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Jenn Cristy

How would you describe your music?

"We've had a problem doing this because we cover so many different genres... The best description that has been said about us is soul-infused rock"

What is your role in your band? In the studio? In business or marketing decisions?

I'm the lead singer, pianist, songwriter, main arranger, manager, booking agent, band mom, travel agent, etc. Too many roles for one person, but it's taught me a lot.

Describe your gear.

I perform on a Yamaha p90 Keyboard.

Related Themes: Gear

Do you think being a woman and a musician is different from being a man and a musician? If so, how? Was there a moment that made a difference clear to you?

"I definitely think there is a huge difference! Unfortunately, it seems as if it is almost always necessary for women to look a certain way and act a certain way to be accepted in this industry. It's not very often that you find a heavier woman making it big. And I can't think of a single woman in the spotlight right now that you could say is 'unattractive'. Men on the other hand: I am constantly amazed how ragged a male lead singer can look. A lot of them today look as if they just rolled out of bed and the industry doesn't blink an eye. It's frustrating to me that when trying to book a show or be accepted, I have to attach my best pictures in order to usually get that first glance. I play the role I don't like playing, but it is ALWAYS about the music to me.

I've kind of known that's how the industry is, but it's always been interesting to see how live engineers and venue owners approach me when they first meet me. ""Great, another girl with a piano"" type of attitude. But when we soundcheck and perform, they become our best friends and I become 'just one of the guys'. Quite silly to me, but for now it's worth it if I get to do what I love at the end of the day. "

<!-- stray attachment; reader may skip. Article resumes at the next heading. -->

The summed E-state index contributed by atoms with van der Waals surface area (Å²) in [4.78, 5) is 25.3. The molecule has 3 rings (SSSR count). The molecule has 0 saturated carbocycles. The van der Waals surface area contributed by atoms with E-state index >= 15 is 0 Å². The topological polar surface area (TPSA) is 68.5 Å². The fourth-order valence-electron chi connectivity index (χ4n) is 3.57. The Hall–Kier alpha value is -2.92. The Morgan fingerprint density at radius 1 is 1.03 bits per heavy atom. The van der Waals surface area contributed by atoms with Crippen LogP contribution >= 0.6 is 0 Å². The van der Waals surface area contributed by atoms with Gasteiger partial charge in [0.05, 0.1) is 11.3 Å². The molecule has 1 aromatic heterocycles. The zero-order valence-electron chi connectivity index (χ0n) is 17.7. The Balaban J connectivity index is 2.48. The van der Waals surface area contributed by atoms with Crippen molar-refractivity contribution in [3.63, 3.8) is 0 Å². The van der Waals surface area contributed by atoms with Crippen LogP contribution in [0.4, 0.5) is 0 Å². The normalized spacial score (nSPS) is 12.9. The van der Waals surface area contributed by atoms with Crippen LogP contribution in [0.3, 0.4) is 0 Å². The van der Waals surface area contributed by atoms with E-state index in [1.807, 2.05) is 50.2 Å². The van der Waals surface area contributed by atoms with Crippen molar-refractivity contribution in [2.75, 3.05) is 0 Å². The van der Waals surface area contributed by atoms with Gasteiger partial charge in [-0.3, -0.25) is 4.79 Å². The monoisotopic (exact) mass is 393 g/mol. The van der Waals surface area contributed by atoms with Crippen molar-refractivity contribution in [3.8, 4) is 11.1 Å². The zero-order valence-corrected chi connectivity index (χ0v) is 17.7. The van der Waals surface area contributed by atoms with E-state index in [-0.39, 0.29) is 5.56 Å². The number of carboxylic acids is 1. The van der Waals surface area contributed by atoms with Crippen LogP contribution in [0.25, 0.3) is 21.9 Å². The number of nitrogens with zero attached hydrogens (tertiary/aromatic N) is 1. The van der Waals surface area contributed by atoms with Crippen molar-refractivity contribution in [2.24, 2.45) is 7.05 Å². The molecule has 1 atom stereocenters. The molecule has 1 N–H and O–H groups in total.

Related Themes: Onstage Behind The Music

Do you see differences between generations of women musicians?

Women in the 70s, 80s, and early 90s seemed much more empowered, especially the 70s! They were also much more respected for their talents rather than their bodies. Women have always pushed a sexual edge, so I guess the argument can swing either way. But, I think women today take it to a whole new level by showing everything they've got physically and fake their way through the actual vocal/musicianship side of things. With pitch correctors and such, it feels as if a majority of the female artists out there are focused on image more than the art of music. Back in the day it was about the art, sweat, tears, and heart of the show/song.

Related Themes: Onstage Off The Clock

Did anyone ever give you any valuable advice about making your way in the music industry? What advice would you give to a woman musician just starting out?

I've basically learned everything by experience. I wish someone had told me early how things would effect my career. My advice, and it's the advice I give my students, has always been 'Be you'. If you start to give up pieces of yourself to please others, you are just a step closer to losing yourself. I always do my best to play the role without losing my integrity. I love my job, I love performing, I love writing. If I can do those things and keep the love, while making the music world a better place, then I don't think I'm really losing anything by not conforming to what I see on Mtv, Vh1, or the internet! My fans are my fans for the pure fact that I have never been false, I have never lost the drive or passion, and it's obvious that I love what I do. I believe I will live longer in the industry by staying true to myself and to my fans!

Related Themes: Advice

Why did you choose to play the instrument you play?

I'm classically trained in piano. Have played since I was 4 years old. Was accepted in the Indiana University Music school for classical piano performance. It's what I know best!

Related Themes: The First Time